By Nancy Levitin and Moriah Adamo
There is rarely enough money to go around when an Incapacitated Person ("IP") with limited resources needs both a guardian to manage his finances and Medicaid to cover his medical bills. 1 In a typical low- or no-asset guardianship case brought under Article 81 of New York's Mental Hygiene Law ("MHL"), the court-appointed guardian often retains the IP's Social Security and/or pension checks to cover the expenses incurred during the course of the guardianship proceeding.
In addition to the pre-appointment fees and disbursements of the petitioner's attorney and court appointees, the guardian must also cover expenses incurred post-appointment including the guardian's commissions and other costs of administering the guardianship. All of this fee paying would not be a problem if the income of most Medicaid recipients did not have to be applied toward the cost of their medical care, with only very limited disregards. Disregards are the types of income that are not countable for Medicaid budgeting purposes.
The income contribution owed by Medicaid recipients to their providers is commonly known as Net Available Monthly Income or "NAMI." NAMI is a type of co-payment obligation codified in Title 18 of the N.Y.C.R.R The outcome of this intractable tug-of-war over an incapacitated recipient's Social Security and pension checks is foreseeable. Either the guardianship expenses will be paid and the IP's medical bills left unpaid, or vice versa. Unfortunately, with limited funds and an abundance of debt, someone is inevitably left holding the bag.
In an attempt to provide a source of funds to cover administrative fees without leaving the IP with unpaid medical bills, guardianship attorneys representing petitioners often asked the judges to include "zero NAMI" language in the orders of appointment. For an institutionalized IP, for example, the "zero NAMI" language made clear that the IP's pension and/or Social Security checks could not be budgeted to the nursing home by the Department of Social Services ("DSS") because those funds were to be used to cover the costs of the guardianship proceeding.
In a typical case involving a low-asset incapacitated Medicaid recipient, the "zero NAMI" order would be submitted to DSS with a request for a revised budget that would eliminate or reduce the IP's co-payment obligation. The corollary of a reduced NAMI obligation is a commensurate increase in the award of Medicaid reimbursement to the IP's medical provider.
The availability of "zero NAMI" orders has been thrown into question in the wake of the Appellate Division, Second Department, case of Deanna W. 2 In Deanna W. the Supreme Court was found to have "improvidently exercised its discretion in directing the DSS to disregard expenses associated with Deanna W.'s guardianship in calculating her NAMI."
Since DSS's interpretation of a Medicaid regulation is entitled to deference unless the interpretation is arbitrary, capricious, unreasonable, or irrational, the Appellate Division found in Deanna W. that DSS is not required to exempt (or disregard) guardianship fees and expenses that are paid out of an IP's Social Security and pension income, even when the payments are made pursuant to the order of a Supreme Court judge.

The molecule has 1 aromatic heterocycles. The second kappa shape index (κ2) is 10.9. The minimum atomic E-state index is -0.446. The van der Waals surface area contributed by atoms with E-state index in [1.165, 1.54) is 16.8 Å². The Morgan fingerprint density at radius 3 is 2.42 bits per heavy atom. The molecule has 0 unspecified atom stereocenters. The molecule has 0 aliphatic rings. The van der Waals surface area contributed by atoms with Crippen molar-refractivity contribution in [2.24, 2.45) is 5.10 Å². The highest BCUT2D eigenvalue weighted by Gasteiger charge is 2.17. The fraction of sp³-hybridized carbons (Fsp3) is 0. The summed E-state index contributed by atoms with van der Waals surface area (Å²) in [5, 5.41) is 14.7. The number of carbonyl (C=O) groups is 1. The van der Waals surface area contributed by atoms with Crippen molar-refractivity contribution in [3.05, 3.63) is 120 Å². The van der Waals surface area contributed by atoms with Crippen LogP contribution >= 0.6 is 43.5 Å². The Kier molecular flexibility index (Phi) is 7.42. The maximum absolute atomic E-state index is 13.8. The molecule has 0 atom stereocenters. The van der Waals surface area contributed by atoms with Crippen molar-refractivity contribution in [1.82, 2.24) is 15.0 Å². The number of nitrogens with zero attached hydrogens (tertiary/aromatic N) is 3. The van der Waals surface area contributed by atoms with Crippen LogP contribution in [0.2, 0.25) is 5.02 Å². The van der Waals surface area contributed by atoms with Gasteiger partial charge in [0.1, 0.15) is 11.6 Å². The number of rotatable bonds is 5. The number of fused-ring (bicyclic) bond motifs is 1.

Guardianship expenses are not specifically listed as disregards under the regulations that govern the budgeting of NAMI. Accordingly, the effect of Deanna W. is to permit DSS to deem an IP's Social Security and pension benefits as available to pay the IP's medical bills despite the fact that those funds have been used to cover court-ordered guardianship fees.
Once a guardian is appointed for an IP, all of the IP's income is considered to be available, and therefore countable, for Medicaid budgeting purposes, just as a competent person's income is available and countable for Medicaid budgeting purposes. However, an IP's income is never "available" in the same way that income is available to a competent person.
While a guardian can be given the legal authority to possess an IP's funds, the guardian never controls those funds. Under MHL Section 81.29 (c), exclusive jurisdiction over an IP's property, including his income, always vests in the Supreme Court. The guardian may use his access to the IP's funds to pay a medical bill, if such expenditure is permitted by the Order of Appointment, but the Judge must ultimately sanction the propriety and permissibility of that expenditure.
The implications of §81.29 are significant when applied to Medicaid's budgeting methodology in light of the federal protections that apply to the most common sources of income available to elderly and disabled people - Social Security and pension benefits. The Supreme Court has exclusive jurisdiction over an IP's retirement and disability checks, but these sources of income are protected against "execution, levy, attachment, garnishment, or other legal process" by which control over the funds passes from one person to another in order to discharge an existing or anticipated liability. 3
These protections, commonly referred to as anti-alienation provisions, are designed to ensure that Social Security and pension benefits are used only to cover the beneficiary's current support and maintenance. 4 While a Supreme Court judge can authorize a guardian to spend the IP's income on the IP's support and maintenance, including fees related to having a guardian appointed to provide for said support and maintenance, no legal process can be used to have the IP's income applied to the IP's medical expenses in a manner that violates the anti-alienation provisions.